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Dust to dust

It's the year of the homeless, but Wednesday's burial of the county's poorest drew not one elected official.

December 07, 2006

ONE DAY EACH December, Los Angeles County health officials bury the ashes of more than 1,500 people in a single, 7-foot-deep plot. They are the unclaimed and sometimes unidentified -- immigrants, drifters and homeless people. The annual ceremony, which is open to the public, is at historic Evergreen Cemetery in Boyle Heights, and it is always modest. A chaplain says a few words while a dozen or so mostly county staffers silently pay their respects.

Wednesday morning's ceremony, in which the lives of 1,687 people were honored in less than 15 minutes, should have been different. After all, this was the year the region's leaders seemingly woke up to the fact that they could no longer ignore the county's estimated 90,000 homeless people. In front of cameras and at news conferences, city and county officials loudly decried patient dumping on skid row, campaigned for an affordable housing bond and spoke at scores of heartfelt panel discussions about reversing Los Angeles' civic disgrace. On Monday, Mayor Antonio Villaraigosa said: "This is the richest county in the richest state in the richest country in the history of the planet, yet almost 90,000 people do not have a roof over their heads. This is unacceptable."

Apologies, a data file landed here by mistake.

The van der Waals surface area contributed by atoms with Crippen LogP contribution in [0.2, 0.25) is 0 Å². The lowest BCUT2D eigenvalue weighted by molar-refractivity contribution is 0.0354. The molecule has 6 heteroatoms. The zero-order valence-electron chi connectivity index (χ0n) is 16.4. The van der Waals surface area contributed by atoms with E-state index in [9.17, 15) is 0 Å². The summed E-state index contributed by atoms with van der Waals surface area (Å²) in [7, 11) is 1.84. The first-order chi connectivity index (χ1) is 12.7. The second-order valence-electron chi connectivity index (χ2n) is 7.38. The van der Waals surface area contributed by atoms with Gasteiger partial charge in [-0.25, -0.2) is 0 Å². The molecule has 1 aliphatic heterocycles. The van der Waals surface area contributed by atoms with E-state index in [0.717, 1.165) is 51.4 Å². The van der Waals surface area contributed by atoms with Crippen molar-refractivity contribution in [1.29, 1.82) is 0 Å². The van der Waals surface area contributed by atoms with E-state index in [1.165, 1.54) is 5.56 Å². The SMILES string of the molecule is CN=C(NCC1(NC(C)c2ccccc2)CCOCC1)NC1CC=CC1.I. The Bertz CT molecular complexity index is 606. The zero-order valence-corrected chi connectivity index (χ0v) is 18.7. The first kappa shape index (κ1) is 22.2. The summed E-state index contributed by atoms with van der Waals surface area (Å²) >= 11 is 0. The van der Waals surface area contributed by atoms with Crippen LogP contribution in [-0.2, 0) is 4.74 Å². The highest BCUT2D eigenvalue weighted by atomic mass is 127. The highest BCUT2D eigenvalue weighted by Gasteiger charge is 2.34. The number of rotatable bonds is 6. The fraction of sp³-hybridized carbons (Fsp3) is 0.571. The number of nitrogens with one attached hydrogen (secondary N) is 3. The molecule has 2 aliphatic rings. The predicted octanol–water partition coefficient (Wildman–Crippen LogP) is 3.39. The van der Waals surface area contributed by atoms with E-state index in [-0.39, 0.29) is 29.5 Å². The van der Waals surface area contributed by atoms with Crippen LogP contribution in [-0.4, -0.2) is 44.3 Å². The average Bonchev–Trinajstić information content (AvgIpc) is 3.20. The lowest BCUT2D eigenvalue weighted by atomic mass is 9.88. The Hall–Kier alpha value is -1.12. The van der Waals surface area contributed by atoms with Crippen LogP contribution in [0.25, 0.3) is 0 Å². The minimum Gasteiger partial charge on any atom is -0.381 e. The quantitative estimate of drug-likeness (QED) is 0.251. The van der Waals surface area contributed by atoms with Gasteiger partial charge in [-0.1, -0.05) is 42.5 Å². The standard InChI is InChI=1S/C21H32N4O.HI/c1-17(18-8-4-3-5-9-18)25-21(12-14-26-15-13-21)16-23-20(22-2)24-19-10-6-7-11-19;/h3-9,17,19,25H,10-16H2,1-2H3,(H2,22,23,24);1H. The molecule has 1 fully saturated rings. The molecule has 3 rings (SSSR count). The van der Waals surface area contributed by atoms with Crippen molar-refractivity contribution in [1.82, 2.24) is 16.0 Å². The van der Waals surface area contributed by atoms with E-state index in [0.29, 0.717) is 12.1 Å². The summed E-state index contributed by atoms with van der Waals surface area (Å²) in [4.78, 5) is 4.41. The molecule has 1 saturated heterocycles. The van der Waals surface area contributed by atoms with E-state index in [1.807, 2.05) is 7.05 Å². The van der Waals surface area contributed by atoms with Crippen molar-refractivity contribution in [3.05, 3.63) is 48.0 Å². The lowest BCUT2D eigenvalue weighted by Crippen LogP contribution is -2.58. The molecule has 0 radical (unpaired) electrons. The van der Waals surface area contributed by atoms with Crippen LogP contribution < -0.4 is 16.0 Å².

Yet neither the mayor nor any other elected official from the city or county attended Wednesday's burial of the county's poorest.

Villaraigosa was out of town to herald the long-overdue restoration of the dried-up Owens River. Not a single City Council member was able to make it either; most were in Reno for a National League of Cities conference. Not a single county supervisor -- all well aware of the Evergreen ceremony, having held a moment of silence at their meeting on Tuesday -- bothered to show up. (To his credit, Supervisor Don Knabe sends several staff members to the burial each year.)

As he has for the last 30 years, county chaplain Phil Manly delivered a brief but poignant sermon, ensuring that the nearly 1,700 souls who were mostly forgotten or ignored late in life had just a few minutes of dignity in death. Maybe next year at least a few area leaders can spare 15 minutes of their time and join Manly.

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